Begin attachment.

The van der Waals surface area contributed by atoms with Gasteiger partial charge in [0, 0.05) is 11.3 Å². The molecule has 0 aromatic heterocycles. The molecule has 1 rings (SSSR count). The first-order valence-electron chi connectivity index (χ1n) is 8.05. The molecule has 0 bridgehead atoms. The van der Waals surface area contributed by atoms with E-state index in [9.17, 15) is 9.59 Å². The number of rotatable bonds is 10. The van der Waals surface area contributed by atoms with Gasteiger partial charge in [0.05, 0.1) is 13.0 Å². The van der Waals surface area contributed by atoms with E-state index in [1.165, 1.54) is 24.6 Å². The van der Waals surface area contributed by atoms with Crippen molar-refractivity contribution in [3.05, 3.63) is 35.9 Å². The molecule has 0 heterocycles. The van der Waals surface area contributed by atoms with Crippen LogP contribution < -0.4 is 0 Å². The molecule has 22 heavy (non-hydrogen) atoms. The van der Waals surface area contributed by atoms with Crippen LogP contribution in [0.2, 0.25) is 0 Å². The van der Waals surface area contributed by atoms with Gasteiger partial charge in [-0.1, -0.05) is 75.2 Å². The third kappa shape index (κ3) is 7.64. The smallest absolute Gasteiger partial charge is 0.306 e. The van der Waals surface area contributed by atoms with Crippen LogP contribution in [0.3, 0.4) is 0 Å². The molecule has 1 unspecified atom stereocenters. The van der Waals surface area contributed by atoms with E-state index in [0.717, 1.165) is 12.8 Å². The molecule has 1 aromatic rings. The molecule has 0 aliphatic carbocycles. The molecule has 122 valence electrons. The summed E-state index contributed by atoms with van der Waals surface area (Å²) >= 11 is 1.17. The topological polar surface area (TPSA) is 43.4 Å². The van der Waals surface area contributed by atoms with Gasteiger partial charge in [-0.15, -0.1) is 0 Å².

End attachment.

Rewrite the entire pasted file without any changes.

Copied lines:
The van der Waals surface area contributed by atoms with Gasteiger partial charge in [0, 0.05) is 11.3 Å². The molecule has 0 aromatic heterocycles. The molecule has 1 rings (SSSR count). The first-order valence-electron chi connectivity index (χ1n) is 8.05. The molecule has 0 bridgehead atoms. The van der Waals surface area contributed by atoms with E-state index in [9.17, 15) is 9.59 Å². The number of rotatable bonds is 10. The van der Waals surface area contributed by atoms with Gasteiger partial charge in [0.05, 0.1) is 13.0 Å². The van der Waals surface area contributed by atoms with E-state index in [1.165, 1.54) is 24.6 Å². The van der Waals surface area contributed by atoms with Crippen molar-refractivity contribution in [3.05, 3.63) is 35.9 Å². The molecule has 0 heterocycles. The van der Waals surface area contributed by atoms with Crippen LogP contribution < -0.4 is 0 Å². The molecule has 22 heavy (non-hydrogen) atoms. The van der Waals surface area contributed by atoms with Crippen LogP contribution in [0.2, 0.25) is 0 Å². The van der Waals surface area contributed by atoms with Gasteiger partial charge in [-0.1, -0.05) is 75.2 Å². The third kappa shape index (κ3) is 7.64. The smallest absolute Gasteiger partial charge is 0.306 e. The van der Waals surface area contributed by atoms with Crippen LogP contribution in [0.3, 0.4) is 0 Å². The molecule has 1 unspecified atom stereocenters. The van der Waals surface area contributed by atoms with E-state index in [0.717, 1.165) is 12.8 Å². The molecule has 1 aromatic rings. The molecule has 0 aliphatic carbocycles. The molecule has 122 valence electrons. The summed E-state index contributed by atoms with van der Waals surface area (Å²) >= 11 is 1.17. The topological polar surface area (TPSA) is 43.4 Å². The van der Waals surface area contributed by atoms with Gasteiger partial charge in [-0.15, -0.1) is 0 Å².